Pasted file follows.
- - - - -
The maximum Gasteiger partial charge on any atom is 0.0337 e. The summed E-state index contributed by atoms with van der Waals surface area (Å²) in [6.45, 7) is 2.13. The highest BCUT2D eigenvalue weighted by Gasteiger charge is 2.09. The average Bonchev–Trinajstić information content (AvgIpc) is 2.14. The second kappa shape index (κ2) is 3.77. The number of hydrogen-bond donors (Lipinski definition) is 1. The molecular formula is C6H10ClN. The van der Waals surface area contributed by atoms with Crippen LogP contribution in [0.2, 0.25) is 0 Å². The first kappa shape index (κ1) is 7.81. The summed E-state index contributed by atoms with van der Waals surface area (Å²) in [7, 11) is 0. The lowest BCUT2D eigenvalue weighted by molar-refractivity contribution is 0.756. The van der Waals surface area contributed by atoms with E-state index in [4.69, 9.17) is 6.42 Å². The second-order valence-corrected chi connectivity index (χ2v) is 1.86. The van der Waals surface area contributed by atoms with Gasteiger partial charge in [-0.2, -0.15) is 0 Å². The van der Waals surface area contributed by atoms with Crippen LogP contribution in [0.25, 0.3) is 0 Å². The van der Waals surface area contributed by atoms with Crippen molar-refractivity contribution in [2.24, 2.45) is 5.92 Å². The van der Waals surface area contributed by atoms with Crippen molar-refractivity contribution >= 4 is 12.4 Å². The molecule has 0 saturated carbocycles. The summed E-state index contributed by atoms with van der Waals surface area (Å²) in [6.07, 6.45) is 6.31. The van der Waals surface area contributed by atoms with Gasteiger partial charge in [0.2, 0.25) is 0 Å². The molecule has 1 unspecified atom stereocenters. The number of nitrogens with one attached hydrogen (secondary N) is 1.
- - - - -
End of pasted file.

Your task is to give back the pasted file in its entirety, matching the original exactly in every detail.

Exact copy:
The maximum Gasteiger partial charge on any atom is 0.0337 e. The summed E-state index contributed by atoms with van der Waals surface area (Å²) in [6.45, 7) is 2.13. The highest BCUT2D eigenvalue weighted by Gasteiger charge is 2.09. The average Bonchev–Trinajstić information content (AvgIpc) is 2.14. The second kappa shape index (κ2) is 3.77. The number of hydrogen-bond donors (Lipinski definition) is 1. The molecular formula is C6H10ClN. The van der Waals surface area contributed by atoms with Crippen LogP contribution in [0.2, 0.25) is 0 Å². The first kappa shape index (κ1) is 7.81. The summed E-state index contributed by atoms with van der Waals surface area (Å²) in [7, 11) is 0. The lowest BCUT2D eigenvalue weighted by molar-refractivity contribution is 0.756. The van der Waals surface area contributed by atoms with E-state index in [4.69, 9.17) is 6.42 Å². The second-order valence-corrected chi connectivity index (χ2v) is 1.86. The van der Waals surface area contributed by atoms with Gasteiger partial charge in [-0.2, -0.15) is 0 Å². The van der Waals surface area contributed by atoms with Crippen LogP contribution in [0.25, 0.3) is 0 Å². The van der Waals surface area contributed by atoms with Crippen molar-refractivity contribution in [2.24, 2.45) is 5.92 Å². The van der Waals surface area contributed by atoms with Crippen molar-refractivity contribution >= 4 is 12.4 Å². The molecule has 0 saturated carbocycles. The summed E-state index contributed by atoms with van der Waals surface area (Å²) in [6.07, 6.45) is 6.31. The van der Waals surface area contributed by atoms with Gasteiger partial charge in [0.2, 0.25) is 0 Å². The molecule has 1 unspecified atom stereocenters. The number of nitrogens with one attached hydrogen (secondary N) is 1.